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$6.2b spent to identify, treat HIV patients, says Fed Govt

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$6.2b-spent-to-identify,-treat-hiv-patients,-says-fed-govt

By Moses Emorinken, Abuja

The Federal Government has said it spent $6.2 billion to identify and treat Persons Living With HIV (PLWHIV) in the country.

It also said $1.2 billion of the total resources used in treating 70 per cent of the 1,080,000 PLWHIV, came from domestic funding.

National Agency for the Control of AIDS (NACA) Director General, Dr. Gambo Aliyu, announced this during this year’s commemoration of the World AIDS Day in Abuja.

He said: “With my personal demonstration of self-testing at Abaji in Bwari Area Council (in the Federal Capital Territory) last Thursday, I encourage all Nigerians to take up the responsibility of knowing their HIV status by going for a test.

“We continue to make great strides in our response to the HIV pandemic with the collaborative efforts of our partners. The United States Government, United Nations Joint Programme on AIDS (UNAIDS) and indeed the UN system, The Global Fund to fight AIDS, Tuberculosis and Malaria are highly appreciated in this regard.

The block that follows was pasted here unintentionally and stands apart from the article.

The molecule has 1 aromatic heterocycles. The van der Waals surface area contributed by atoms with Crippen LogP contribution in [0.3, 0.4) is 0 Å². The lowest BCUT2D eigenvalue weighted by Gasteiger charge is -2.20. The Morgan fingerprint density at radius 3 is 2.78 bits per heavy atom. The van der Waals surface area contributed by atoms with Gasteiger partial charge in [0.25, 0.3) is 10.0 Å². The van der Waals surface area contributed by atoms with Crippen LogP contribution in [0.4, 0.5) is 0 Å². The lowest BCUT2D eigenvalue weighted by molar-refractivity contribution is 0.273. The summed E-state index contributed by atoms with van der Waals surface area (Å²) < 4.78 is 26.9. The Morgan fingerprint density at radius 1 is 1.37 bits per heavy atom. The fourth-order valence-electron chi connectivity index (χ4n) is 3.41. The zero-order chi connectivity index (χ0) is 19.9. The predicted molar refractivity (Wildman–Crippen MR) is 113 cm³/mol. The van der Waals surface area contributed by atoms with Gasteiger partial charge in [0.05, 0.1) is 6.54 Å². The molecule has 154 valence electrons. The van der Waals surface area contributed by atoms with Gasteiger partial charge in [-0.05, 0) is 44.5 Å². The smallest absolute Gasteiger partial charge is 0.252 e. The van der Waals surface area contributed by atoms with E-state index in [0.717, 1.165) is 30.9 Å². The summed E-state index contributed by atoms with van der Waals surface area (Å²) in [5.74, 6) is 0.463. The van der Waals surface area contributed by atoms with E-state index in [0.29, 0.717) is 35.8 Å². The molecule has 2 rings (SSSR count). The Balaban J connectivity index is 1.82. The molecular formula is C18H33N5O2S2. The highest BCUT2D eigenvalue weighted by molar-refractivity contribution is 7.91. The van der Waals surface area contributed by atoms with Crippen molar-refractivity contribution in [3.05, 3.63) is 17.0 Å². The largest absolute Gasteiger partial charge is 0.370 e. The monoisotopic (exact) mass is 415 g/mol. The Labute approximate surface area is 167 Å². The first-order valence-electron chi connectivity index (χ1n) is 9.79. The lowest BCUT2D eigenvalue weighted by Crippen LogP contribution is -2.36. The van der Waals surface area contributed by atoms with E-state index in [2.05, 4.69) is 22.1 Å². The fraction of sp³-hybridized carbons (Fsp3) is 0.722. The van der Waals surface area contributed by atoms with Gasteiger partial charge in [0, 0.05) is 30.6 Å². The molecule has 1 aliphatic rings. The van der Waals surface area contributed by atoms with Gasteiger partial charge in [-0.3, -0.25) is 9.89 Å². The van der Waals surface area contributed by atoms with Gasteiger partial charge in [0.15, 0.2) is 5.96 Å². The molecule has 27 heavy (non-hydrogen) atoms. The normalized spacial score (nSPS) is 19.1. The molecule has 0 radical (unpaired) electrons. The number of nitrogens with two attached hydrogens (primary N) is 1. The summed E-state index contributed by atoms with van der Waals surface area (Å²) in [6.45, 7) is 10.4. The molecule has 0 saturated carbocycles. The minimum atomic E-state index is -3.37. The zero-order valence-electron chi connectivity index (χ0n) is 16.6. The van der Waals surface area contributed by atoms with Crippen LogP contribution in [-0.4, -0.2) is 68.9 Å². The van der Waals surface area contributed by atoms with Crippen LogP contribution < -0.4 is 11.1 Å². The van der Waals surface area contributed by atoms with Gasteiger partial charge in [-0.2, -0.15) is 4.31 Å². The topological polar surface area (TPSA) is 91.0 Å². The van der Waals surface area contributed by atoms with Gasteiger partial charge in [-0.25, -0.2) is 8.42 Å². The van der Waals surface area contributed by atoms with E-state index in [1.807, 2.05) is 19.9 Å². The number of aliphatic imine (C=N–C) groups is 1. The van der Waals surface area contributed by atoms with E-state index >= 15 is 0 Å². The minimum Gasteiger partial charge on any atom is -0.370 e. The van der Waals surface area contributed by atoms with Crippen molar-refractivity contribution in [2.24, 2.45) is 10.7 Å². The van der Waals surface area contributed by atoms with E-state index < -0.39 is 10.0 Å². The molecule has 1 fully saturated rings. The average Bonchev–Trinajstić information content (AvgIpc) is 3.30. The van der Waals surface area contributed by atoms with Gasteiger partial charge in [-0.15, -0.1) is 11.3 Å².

“HIV prevalence in the last 18 years has reduced from a peak of 5.8 per cent in 2001 to 1.3 per cent in 2018, implying that 13 out of 1,000 persons selected randomly in Nigeria are now likely to be positive.

“Last year, 44,830 Nigerians were estimated to have died from HIV/AIDS. We have spent $6.2 billion to identify and treat 70 per cent of the estimated 1,080,000 Persons Living with HIV (PLHIV) and $1.2 billion of this was from domestic sources.”

Minister of Health, Dr. Osagie Ehanire, recalled that as of June, 2020, over 1.2 million HIV patients had been placed on antiretroviral drugs (ARV), which will not only save their lives but will also ensure that their viral loads are suppressed to prevent transmission to others.

“Without doubt, there is need to continue to raise awareness about HIV, promote the rights of people living with HIV and, importantly, ensure access to life-saving HIV medicines for them. This year has been unique because of the new challenges to our health system and our lives brought about by the COVID-19 pandemic, in spite of which, I am pleased to note, we are still on track to ending the AIDS epidemic in Nigeria,” he said.

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